Ian Burrell: No theatrics, just some careful stage management

 

We may have expected theatre, but Dominic Mohan had no intention of providing any. At the Leveson Inquiry, the editor of The Sun cut an understated figure in a funereal dark suit and tie, as if in respect for the News of the World, the sister paper killed off in a press scandal that still threatens to infect his own title.

Mohan prefers to operate in the shadows. This was a rare appearance on camera, and he showed deference to Lord Justice Leveson while demonstrating that he prefers the newsroom to the political stage.

For rivals who see Britain's biggest, brashest daily paper as having shaped Britain's bullying tabloid culture, this was an important day in the inquiry into media standards and Mohan's spell in the witness box must have been a frustrating sight.

Though News International has been resisting attempts to link its precious Sun brand to hacking, two of the paper's journalists have been arrested in Scotland Yard's investigation into related matters.

Reporter Jamie Pyatt was questioned over alleged illicit payments to police. Last week, Cheryl Carter, a beauty editor for The Sun and long-standing PA to Mohan's predecessor, Rebekah Brooks, was arrested on suspicion of perverting the course of justice. Yet Mohan was rarely put on the spot – even to answer questions about The Sun's monstering of Chris Jefferies, which resulted in the paper being found in contempt of court. In reality, the editor is no grey figure but a former showbiz writer.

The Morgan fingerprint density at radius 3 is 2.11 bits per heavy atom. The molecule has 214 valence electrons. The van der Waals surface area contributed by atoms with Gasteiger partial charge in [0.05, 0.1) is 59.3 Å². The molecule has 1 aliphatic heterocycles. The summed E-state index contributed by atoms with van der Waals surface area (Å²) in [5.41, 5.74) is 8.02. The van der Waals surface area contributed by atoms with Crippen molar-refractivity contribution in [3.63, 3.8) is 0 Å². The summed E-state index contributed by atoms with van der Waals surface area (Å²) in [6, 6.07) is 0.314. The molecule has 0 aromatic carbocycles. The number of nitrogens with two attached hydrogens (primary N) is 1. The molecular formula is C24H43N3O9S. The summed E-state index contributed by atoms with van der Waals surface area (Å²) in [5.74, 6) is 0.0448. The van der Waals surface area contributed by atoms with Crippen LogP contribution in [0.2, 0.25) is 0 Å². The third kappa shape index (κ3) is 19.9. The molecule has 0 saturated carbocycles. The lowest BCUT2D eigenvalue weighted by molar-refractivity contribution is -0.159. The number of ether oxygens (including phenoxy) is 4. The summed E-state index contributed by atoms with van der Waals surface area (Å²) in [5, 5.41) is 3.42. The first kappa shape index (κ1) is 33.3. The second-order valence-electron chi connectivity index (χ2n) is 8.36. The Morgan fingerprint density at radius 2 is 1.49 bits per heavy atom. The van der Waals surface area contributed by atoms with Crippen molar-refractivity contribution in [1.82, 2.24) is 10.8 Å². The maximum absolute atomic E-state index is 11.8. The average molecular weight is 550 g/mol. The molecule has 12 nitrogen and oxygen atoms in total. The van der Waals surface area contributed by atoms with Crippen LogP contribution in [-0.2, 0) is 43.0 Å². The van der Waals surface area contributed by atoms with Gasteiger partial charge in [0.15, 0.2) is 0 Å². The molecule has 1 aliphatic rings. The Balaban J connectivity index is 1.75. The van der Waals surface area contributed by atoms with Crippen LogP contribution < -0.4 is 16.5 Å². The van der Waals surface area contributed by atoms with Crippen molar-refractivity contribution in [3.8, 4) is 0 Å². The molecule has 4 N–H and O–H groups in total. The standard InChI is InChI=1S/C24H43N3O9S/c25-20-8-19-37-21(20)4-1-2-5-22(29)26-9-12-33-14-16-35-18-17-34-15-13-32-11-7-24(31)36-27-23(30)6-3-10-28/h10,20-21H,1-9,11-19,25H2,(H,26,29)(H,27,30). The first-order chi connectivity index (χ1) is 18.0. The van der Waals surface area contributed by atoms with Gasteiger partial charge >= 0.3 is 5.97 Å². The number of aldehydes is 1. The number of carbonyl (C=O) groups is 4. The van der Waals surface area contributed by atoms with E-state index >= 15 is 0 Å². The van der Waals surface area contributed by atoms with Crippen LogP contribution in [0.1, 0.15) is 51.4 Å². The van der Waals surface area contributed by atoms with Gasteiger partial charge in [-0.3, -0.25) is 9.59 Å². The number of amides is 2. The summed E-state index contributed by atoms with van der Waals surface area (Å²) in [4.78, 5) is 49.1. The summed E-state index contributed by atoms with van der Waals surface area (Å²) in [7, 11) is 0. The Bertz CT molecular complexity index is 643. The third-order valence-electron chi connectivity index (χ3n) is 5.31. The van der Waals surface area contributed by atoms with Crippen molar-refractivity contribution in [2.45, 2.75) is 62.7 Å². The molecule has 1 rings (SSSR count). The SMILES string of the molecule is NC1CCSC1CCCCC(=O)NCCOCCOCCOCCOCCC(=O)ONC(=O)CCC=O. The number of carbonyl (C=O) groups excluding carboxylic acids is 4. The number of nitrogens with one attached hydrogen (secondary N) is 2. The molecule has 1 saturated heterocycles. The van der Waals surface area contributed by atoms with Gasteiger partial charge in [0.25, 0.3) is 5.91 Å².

Having denied using private detectives to help on stories, he then added: "I've used search agents in the past, but I wouldn't describe them as private detectives."

He was remorseful over stories about Charlotte Church's pregnancy and a front page article on a 12-year-old having a sex change (which led to a page six apology) and claimed a rebuke from the Press Complaints Commission was the source of "great shame". In between, he was able to stress the campaigning role of The Sun and plead for websites to be subject to the same regulations as newspapers. Wapping would have been pleased. No theatre then, just careful stage management.

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